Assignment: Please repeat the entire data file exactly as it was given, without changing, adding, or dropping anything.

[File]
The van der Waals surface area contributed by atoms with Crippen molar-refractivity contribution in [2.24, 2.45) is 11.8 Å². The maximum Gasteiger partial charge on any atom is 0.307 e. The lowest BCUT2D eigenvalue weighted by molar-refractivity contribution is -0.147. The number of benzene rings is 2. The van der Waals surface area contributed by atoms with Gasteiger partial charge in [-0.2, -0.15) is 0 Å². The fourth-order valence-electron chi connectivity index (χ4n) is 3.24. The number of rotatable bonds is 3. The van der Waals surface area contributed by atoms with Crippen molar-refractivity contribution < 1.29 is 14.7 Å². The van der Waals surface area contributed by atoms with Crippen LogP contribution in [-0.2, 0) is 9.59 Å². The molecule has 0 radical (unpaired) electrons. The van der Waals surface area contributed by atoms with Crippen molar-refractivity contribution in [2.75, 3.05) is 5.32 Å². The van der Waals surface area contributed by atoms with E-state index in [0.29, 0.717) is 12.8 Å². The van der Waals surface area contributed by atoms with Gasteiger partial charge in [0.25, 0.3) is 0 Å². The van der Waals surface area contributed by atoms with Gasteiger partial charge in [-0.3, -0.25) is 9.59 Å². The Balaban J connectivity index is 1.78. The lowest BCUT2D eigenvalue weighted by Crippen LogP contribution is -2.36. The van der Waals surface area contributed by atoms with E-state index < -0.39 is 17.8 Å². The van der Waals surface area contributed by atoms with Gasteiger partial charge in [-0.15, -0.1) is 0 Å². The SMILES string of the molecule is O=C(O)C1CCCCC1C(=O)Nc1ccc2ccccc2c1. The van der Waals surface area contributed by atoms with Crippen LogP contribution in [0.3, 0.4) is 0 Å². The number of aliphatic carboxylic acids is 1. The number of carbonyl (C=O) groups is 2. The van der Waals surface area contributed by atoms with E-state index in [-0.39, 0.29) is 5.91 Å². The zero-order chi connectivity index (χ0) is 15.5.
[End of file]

The van der Waals surface area contributed by atoms with Crippen molar-refractivity contribution in [2.24, 2.45) is 11.8 Å². The maximum Gasteiger partial charge on any atom is 0.307 e. The lowest BCUT2D eigenvalue weighted by molar-refractivity contribution is -0.147. The number of benzene rings is 2. The van der Waals surface area contributed by atoms with Gasteiger partial charge in [-0.2, -0.15) is 0 Å². The fourth-order valence-electron chi connectivity index (χ4n) is 3.24. The number of rotatable bonds is 3. The van der Waals surface area contributed by atoms with Crippen molar-refractivity contribution < 1.29 is 14.7 Å². The van der Waals surface area contributed by atoms with Crippen LogP contribution in [-0.2, 0) is 9.59 Å². The molecule has 0 radical (unpaired) electrons. The van der Waals surface area contributed by atoms with Crippen molar-refractivity contribution in [2.75, 3.05) is 5.32 Å². The van der Waals surface area contributed by atoms with E-state index in [0.29, 0.717) is 12.8 Å². The van der Waals surface area contributed by atoms with Gasteiger partial charge in [0.25, 0.3) is 0 Å². The van der Waals surface area contributed by atoms with Gasteiger partial charge in [-0.3, -0.25) is 9.59 Å². The Balaban J connectivity index is 1.78. The lowest BCUT2D eigenvalue weighted by Crippen LogP contribution is -2.36. The van der Waals surface area contributed by atoms with E-state index < -0.39 is 17.8 Å². The van der Waals surface area contributed by atoms with Gasteiger partial charge in [-0.15, -0.1) is 0 Å². The SMILES string of the molecule is O=C(O)C1CCCCC1C(=O)Nc1ccc2ccccc2c1. The van der Waals surface area contributed by atoms with Crippen LogP contribution in [0.3, 0.4) is 0 Å². The number of aliphatic carboxylic acids is 1. The number of carbonyl (C=O) groups is 2. The van der Waals surface area contributed by atoms with E-state index in [-0.39, 0.29) is 5.91 Å². The zero-order chi connectivity index (χ0) is 15.5.